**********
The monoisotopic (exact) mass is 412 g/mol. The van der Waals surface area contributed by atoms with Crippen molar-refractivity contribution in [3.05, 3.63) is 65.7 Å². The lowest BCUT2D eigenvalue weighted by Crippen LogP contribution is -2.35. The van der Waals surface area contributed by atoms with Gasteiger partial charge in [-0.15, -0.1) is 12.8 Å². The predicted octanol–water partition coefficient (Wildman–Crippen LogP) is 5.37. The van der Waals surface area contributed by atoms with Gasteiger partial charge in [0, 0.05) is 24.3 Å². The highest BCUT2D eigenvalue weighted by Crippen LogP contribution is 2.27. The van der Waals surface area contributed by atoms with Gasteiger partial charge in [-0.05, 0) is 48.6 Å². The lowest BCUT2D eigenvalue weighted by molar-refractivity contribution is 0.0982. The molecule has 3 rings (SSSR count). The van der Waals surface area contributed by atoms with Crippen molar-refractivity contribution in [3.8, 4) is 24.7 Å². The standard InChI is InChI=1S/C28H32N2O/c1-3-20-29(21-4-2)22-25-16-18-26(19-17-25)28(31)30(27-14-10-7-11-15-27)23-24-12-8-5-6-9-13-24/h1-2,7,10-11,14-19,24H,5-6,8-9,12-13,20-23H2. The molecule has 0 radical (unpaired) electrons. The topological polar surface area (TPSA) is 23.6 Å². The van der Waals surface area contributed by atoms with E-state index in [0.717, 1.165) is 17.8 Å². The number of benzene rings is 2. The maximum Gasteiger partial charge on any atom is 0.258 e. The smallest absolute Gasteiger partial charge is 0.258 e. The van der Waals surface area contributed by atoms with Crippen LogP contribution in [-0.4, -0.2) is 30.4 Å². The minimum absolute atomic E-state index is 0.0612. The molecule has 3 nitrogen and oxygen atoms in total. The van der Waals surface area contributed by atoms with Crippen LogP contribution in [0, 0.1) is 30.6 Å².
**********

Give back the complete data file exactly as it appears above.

The monoisotopic (exact) mass is 412 g/mol. The van der Waals surface area contributed by atoms with Crippen molar-refractivity contribution in [3.05, 3.63) is 65.7 Å². The lowest BCUT2D eigenvalue weighted by Crippen LogP contribution is -2.35. The van der Waals surface area contributed by atoms with Gasteiger partial charge in [-0.15, -0.1) is 12.8 Å². The predicted octanol–water partition coefficient (Wildman–Crippen LogP) is 5.37. The van der Waals surface area contributed by atoms with Gasteiger partial charge in [0, 0.05) is 24.3 Å². The highest BCUT2D eigenvalue weighted by Crippen LogP contribution is 2.27. The van der Waals surface area contributed by atoms with Gasteiger partial charge in [-0.05, 0) is 48.6 Å². The lowest BCUT2D eigenvalue weighted by molar-refractivity contribution is 0.0982. The molecule has 3 rings (SSSR count). The van der Waals surface area contributed by atoms with Crippen molar-refractivity contribution in [3.8, 4) is 24.7 Å². The standard InChI is InChI=1S/C28H32N2O/c1-3-20-29(21-4-2)22-25-16-18-26(19-17-25)28(31)30(27-14-10-7-11-15-27)23-24-12-8-5-6-9-13-24/h1-2,7,10-11,14-19,24H,5-6,8-9,12-13,20-23H2. The molecule has 0 radical (unpaired) electrons. The topological polar surface area (TPSA) is 23.6 Å². The van der Waals surface area contributed by atoms with E-state index in [0.717, 1.165) is 17.8 Å². The number of benzene rings is 2. The maximum Gasteiger partial charge on any atom is 0.258 e. The smallest absolute Gasteiger partial charge is 0.258 e. The van der Waals surface area contributed by atoms with Crippen LogP contribution in [-0.4, -0.2) is 30.4 Å². The minimum absolute atomic E-state index is 0.0612. The molecule has 3 nitrogen and oxygen atoms in total. The van der Waals surface area contributed by atoms with Crippen LogP contribution in [0, 0.1) is 30.6 Å².